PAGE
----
Proof Americans and Brits speak a different language

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  • Stove and oven are interchangeable where I live. The word cooker is never used.
  • rhubarb wrote: »
    Stove and oven are interchangeable where I live. The word cooker is never used.
    Not quite interchangeable where I live, in that the oven is a specific part of the stove. One cooks food on the stove, but in the oven.

  • mousethief wrote: »
    Zacchaeus wrote: »
    Gramps49 wrote: »
    A "stove" burns things. Funny. Nearly every American calls the appliance upon which we cook our meals a stove. Once in a while, the term "range" is used.

    We call our cooker a stove - I believe that Stove was an original make of cooker

    Not so.

    it was in the uk though

    https://www.stoves.co.uk/
  • LydaLyda Shipmate
    mousethief wrote: »
    Zacchaeus wrote: »
    Gramps49 wrote: »
    A "stove" burns things. Funny. Nearly every American calls the appliance upon which we cook our meals a stove. Once in a while, the term "range" is used.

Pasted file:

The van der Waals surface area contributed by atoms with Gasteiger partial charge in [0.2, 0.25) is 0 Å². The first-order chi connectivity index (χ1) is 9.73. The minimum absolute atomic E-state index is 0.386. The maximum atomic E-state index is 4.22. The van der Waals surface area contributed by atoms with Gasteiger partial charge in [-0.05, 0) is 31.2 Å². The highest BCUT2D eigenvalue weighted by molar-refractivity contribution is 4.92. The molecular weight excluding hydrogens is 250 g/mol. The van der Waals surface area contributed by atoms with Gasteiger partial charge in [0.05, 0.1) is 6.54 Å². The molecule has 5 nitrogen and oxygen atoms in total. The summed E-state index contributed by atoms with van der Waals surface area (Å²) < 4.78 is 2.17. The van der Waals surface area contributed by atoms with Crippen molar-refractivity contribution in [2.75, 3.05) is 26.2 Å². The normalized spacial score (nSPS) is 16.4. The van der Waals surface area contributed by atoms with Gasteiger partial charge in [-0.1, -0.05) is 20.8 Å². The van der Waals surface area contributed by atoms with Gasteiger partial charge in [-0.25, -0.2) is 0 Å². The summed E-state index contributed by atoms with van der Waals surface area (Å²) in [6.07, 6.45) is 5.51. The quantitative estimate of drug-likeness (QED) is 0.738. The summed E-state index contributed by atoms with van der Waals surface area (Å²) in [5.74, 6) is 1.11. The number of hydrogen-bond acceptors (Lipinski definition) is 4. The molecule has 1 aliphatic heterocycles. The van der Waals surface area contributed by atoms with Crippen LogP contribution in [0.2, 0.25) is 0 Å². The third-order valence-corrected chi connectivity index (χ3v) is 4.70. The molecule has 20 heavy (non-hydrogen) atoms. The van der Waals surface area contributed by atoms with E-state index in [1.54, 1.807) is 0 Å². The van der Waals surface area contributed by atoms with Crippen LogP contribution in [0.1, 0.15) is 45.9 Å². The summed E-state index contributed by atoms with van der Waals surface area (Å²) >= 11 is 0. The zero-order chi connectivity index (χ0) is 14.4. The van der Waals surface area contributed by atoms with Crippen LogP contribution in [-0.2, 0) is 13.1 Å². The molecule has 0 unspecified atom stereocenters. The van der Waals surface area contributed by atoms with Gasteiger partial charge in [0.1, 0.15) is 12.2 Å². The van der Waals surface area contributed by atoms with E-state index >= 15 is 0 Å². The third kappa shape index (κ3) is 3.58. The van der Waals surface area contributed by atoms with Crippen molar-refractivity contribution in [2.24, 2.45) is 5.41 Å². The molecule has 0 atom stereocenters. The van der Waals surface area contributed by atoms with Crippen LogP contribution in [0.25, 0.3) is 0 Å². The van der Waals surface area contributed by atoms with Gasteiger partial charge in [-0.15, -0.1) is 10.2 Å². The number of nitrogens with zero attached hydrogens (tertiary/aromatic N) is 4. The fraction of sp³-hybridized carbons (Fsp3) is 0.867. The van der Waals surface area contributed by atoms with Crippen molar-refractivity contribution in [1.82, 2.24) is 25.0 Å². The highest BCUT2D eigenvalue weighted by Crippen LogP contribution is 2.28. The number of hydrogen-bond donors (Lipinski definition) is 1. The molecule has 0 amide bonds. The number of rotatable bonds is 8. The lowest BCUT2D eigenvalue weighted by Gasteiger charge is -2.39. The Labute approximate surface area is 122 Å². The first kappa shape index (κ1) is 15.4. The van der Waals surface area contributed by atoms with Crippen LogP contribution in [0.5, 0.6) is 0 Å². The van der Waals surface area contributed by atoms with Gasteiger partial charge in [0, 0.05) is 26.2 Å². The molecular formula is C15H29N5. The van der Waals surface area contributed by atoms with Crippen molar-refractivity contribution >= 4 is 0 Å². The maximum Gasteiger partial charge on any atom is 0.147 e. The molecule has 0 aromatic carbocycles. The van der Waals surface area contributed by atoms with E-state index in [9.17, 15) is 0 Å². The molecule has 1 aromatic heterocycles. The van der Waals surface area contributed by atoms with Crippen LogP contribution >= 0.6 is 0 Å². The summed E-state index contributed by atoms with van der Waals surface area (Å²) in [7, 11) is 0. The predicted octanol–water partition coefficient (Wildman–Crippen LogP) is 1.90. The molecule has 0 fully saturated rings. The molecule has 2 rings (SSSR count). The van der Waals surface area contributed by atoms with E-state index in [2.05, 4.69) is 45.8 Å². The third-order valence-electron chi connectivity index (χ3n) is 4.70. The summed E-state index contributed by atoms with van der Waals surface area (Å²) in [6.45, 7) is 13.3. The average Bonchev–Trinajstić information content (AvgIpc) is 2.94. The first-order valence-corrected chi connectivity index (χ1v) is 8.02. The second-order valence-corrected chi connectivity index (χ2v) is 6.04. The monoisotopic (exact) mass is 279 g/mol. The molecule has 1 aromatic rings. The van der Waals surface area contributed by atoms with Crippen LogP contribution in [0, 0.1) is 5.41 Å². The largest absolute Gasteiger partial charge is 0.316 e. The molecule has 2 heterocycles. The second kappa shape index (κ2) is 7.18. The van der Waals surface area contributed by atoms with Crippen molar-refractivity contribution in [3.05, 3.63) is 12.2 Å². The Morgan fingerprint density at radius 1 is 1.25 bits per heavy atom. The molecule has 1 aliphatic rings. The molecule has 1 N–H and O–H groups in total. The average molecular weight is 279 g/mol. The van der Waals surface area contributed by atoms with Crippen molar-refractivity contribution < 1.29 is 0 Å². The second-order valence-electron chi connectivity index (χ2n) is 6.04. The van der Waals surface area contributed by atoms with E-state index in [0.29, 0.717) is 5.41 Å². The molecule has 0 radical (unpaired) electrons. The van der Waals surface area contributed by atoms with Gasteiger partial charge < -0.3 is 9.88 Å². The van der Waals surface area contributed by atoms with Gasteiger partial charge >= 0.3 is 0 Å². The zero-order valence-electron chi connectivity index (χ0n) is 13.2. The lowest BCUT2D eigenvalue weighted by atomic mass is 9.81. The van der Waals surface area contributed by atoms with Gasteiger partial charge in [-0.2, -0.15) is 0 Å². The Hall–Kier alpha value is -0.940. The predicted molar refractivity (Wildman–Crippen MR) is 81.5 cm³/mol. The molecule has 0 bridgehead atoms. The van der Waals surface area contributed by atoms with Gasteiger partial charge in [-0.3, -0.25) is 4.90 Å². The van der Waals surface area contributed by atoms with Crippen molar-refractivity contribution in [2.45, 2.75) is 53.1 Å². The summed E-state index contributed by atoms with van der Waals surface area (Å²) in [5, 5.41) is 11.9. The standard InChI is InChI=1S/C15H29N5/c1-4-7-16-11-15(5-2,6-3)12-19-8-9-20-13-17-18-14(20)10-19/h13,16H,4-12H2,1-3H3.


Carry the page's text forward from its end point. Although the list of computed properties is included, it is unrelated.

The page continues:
We call our cooker a stove - I believe that Stove was an original make of cooker

    Not so.

    Tangent: Thanks for sharing the etymology dictionary, mt. It was love at first sight!
  • Zacchaeus wrote: »
    mousethief wrote: »
    Zacchaeus wrote: »
    Gramps49 wrote: »
    A "stove" burns things. Funny. Nearly every American calls the appliance upon which we cook our meals a stove. Once in a while, the term "range" is used.

    We call our cooker a stove - I believe that Stove was an original make of cooker

    Not so.

    it was in the uk though

    https://www.stoves.co.uk/

    It was a brand name, but that the brand was named after the item, rather than the other way round, was I think MT's point.
  • Gramps49 wrote: »
    I tried to find out why a cooking stove is sometimes called a range. In so doing I came across this list of the top ten words of the year that Americans had to look up.
    How we use the words in western Canada.

    The range is the top of the stove where you put things in pots and pans and heat them from beneath. A range top is installed into a counter (or counter top) with no oven underneath. I believe a skillet is a frying pan. Not sure.